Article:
Audacity and prudence: the keys to the success of “Elite Entrepreneurs”
26.01.2017 | Entrepreneurship
For the third edition of its “BNP Paribas Elite Entrepreneurs” report, BNP Paribas Wealth Management surveyed 2,650 successful entrepreneurs in 21 countries. What path did they take to success? What are their priorities and objectives? Discover these “Elite Entrepreneurs,” broken down into five profiles.
A profile of the Elite entrepreneur
The "2017 BNP Paribas Entrepreneur" report, produced by BNP Paribas Wealth Management in partnership with Scorpio Partnership, is one of the largest international surveys regarding entrepreneurs: the third edition polled almost 2,650 entrepreneurs in 21 countries. Its goal is to sketch a profile of the “Elite entrepreneur” in 2017. Elite entrepreneurs are defined as those holding a net worth of at least $15 million (and whose primary business generates an annual revenue of $8.5 million). It also aims to understand how these entrepreneurs have created their success!
Heavyweights in the global economy
Elite Entrepreneurs may not be omnipresent, but with a combined net worth of $40 billion, they are heavyweights in global business.
“ In 2017, Elite Entrepreneurs will contribute widely to the global economy. Even though they earn 50-65% of their revenue in their domestic market, their business approaches are becoming more international ”
Co-CEO of BNP Paribas Wealth Management
Who are these Elite entrepreneurs?
If we go by the numbers, the “typical” entrepreneur is male (65%), between 36 and 54 years old (45%), European (47%) and has started an average of 3.5 businesses. They have also benefited from a “family history in entrepreneurship” (71%) and focus on 3 key sectors: IT, web/mobile/digital and manufacturing.
These numbers go a long way in confirming stereotypes. But watch out: behind these figures lie several contrasting elements. To refine the conception of “Elite entrepreneurs,” the report broke them out into five very different categories. Each “family” has its own attitude, priorities and objectives.
5 families of entrepreneurs
- Serialpreneurs (owning or having started at least four operating companies; 7.5 on average) operate a primary business that earns an annual revenue of $10.3 million, higher than the average. These hyperactive entrepreneurs, who are most numerous in India, France, the USA and Indonesia, always have new projects in the works: 21% consider the next great opportunity to be “Starting up a new business in a new industry.”
- Millennipreneurs, born between 1980 and 2000, prefer IT, web/mobile/digital and engineering. Among them, 31% own multiple businesses. For Millennipreneurs, wealth creation opportunities abound in education (43%), the communication revolution (42%) and the scientific and technology revolution (39%).
- Women Entrepreneurs (916 among 2,650 surveyed entrepreneurs), who have typically started 4 businesses in their lifetime, also outperform their male counterparts: their average net worth is $15.9 million and their primary business earns an average annual revenue of $8.6 million. Their goal is to achieve positive outcomes for their business and change society.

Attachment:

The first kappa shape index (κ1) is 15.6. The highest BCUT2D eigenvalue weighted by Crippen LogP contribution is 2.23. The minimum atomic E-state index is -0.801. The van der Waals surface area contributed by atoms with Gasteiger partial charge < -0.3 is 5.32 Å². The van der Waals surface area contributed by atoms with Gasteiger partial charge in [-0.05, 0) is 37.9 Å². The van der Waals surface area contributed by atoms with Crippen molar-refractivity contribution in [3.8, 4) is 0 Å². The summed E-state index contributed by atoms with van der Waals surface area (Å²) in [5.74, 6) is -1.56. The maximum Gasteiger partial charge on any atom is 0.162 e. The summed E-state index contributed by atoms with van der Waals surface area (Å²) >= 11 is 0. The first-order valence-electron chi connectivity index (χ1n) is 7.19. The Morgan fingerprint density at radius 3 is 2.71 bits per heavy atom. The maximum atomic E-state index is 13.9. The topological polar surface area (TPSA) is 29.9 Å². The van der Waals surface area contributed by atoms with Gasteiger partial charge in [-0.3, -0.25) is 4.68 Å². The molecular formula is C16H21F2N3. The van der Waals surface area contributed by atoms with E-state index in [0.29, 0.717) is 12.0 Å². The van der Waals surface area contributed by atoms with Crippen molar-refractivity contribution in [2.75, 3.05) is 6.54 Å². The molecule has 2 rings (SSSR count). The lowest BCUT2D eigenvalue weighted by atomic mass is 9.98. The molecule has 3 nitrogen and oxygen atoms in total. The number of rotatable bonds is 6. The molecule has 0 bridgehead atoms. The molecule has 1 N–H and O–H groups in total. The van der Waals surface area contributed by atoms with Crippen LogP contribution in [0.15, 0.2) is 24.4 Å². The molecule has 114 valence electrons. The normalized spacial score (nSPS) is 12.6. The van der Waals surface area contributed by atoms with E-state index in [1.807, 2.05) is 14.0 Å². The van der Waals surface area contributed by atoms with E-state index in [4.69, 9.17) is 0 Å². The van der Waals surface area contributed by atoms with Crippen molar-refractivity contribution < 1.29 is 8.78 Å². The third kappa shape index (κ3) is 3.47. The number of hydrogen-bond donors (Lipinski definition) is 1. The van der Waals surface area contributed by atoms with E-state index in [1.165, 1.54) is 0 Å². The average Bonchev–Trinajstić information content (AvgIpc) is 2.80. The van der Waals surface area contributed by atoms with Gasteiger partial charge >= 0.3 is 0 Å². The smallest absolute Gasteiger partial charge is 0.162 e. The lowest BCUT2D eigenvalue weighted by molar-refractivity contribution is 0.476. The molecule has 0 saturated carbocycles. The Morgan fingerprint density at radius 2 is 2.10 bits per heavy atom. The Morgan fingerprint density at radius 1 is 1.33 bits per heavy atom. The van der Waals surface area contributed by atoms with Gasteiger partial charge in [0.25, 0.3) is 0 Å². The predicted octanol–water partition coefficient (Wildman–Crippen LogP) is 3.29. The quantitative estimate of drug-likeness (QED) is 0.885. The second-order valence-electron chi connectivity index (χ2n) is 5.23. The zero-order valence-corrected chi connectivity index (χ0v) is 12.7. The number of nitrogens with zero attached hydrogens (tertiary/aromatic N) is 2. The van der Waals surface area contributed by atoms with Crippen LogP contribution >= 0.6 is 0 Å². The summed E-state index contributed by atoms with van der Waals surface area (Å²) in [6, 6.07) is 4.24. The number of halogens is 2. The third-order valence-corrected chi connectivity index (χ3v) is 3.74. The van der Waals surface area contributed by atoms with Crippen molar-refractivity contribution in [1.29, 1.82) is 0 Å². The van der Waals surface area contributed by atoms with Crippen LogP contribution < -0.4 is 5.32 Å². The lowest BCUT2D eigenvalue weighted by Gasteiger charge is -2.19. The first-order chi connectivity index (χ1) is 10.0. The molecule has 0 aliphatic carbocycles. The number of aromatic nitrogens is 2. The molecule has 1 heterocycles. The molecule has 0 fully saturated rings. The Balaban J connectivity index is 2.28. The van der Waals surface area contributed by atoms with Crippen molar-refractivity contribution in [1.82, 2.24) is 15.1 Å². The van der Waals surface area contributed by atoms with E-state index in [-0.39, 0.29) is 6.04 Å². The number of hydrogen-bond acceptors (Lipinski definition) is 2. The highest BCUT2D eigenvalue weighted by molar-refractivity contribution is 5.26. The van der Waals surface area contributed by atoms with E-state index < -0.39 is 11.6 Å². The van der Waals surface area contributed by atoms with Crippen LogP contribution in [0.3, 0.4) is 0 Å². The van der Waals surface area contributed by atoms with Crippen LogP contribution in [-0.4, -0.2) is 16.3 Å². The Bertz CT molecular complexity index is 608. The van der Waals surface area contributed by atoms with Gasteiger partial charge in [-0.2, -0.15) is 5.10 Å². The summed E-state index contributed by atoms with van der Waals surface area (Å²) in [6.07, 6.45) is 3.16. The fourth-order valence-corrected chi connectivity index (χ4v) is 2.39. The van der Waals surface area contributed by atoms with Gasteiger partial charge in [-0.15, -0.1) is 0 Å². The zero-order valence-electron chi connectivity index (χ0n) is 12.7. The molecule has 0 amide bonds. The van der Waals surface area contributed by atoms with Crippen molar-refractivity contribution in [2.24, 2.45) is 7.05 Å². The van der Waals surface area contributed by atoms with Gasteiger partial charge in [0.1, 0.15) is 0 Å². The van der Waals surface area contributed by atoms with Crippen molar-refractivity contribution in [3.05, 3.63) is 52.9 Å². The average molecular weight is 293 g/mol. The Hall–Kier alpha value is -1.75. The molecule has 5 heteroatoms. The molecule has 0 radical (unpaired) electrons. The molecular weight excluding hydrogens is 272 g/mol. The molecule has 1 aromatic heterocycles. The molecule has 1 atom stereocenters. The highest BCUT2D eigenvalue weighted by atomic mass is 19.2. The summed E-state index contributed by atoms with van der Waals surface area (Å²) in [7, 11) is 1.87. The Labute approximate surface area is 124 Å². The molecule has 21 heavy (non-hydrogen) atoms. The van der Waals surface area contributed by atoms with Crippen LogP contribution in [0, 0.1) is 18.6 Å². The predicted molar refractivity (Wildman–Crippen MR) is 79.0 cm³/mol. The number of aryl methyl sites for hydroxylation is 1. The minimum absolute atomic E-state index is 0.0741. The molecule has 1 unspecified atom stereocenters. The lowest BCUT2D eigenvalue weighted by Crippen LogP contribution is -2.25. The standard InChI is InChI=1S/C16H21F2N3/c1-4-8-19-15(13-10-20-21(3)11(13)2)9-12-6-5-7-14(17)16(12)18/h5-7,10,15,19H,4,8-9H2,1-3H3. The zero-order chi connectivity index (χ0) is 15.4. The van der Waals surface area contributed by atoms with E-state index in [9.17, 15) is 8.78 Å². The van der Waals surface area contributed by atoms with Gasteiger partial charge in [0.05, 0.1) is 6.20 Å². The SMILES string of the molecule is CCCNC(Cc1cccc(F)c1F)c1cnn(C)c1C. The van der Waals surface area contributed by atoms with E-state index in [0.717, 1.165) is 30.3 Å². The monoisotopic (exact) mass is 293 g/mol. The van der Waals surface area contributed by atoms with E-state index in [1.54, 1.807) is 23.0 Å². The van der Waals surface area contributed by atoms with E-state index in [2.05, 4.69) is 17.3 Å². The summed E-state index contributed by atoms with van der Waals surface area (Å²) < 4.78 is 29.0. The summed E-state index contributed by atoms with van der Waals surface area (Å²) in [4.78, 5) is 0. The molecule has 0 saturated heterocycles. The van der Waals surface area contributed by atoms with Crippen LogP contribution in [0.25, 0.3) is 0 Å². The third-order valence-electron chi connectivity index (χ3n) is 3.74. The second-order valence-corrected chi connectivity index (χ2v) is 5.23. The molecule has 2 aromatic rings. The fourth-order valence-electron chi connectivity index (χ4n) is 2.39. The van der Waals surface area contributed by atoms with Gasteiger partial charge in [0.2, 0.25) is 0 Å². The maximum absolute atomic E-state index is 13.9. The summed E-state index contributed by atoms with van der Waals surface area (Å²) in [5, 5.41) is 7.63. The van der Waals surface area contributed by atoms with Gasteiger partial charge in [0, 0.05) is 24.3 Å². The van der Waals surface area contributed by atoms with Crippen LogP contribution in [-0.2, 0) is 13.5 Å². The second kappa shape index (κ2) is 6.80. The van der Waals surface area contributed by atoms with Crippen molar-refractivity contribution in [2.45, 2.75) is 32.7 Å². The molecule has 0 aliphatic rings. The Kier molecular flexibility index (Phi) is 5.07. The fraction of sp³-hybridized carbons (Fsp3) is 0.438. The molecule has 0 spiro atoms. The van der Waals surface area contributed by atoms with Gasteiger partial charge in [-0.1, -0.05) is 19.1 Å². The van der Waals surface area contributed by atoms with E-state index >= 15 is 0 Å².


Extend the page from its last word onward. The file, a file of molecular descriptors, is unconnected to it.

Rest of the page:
- Boomerpreneurs, baby boomers aged 55 or over, prefer to invest in businesses rather than start their own. Starting their entrepreneurial ventures much later in life—they started their first company at 37 on average—57% say they are ready to step up their use of crowdfunding for their entrepreneurial investments.
Ultrapreneurs (with net worth over $25 million), 77% of whom view CSR (Corporate Social Responsibility) as an “important or extremely important” aspect of their businesses and investments. They notably devote 9% of their assets to socially responsible investments. Not only are they mindful of their impact on society, Ultrapreneurs are also optimistic: 71% expect profits to rise in the next 12 months.
Accepting risk, as long as it is properly managed
Starting a business is an inherently risky activity. Yet Elite Entrepreneurs show an extraordinary level of confidence, both in themselves and their projects. They accept risk as long as it is managed—Serialpreneurs even view risk as a necessary condition for success—so they value intelligence (12%), a bit of luck (11%) and technical expertise (10%).
As entrepreneurs, they see themselves as good judges and managers of risk, so they can remain calm! Less than a quarter of Elite Entrepreneurs say their business concerns keep them up at night.
In managing their personal wealth, these successful entrepreneurs are just as thoughtful and prudent. Far from investing their fortunes in their businesses, as some believe, they are resolutely focused on diversification – in Private Equity, stocks, bonds and real estate.
Their businesses represent just 16% of their wealth. Cash and property each account for 12% of their net worth, with the rest spread between stocks, bonds and socially responsible investments. They also diversify their investments geographically – in the USA, China, Germany and Great Britain. That strategy illustrates a shared trait among these Elite Entrepreneurs: using good judgement and spreading risk to limit and control it!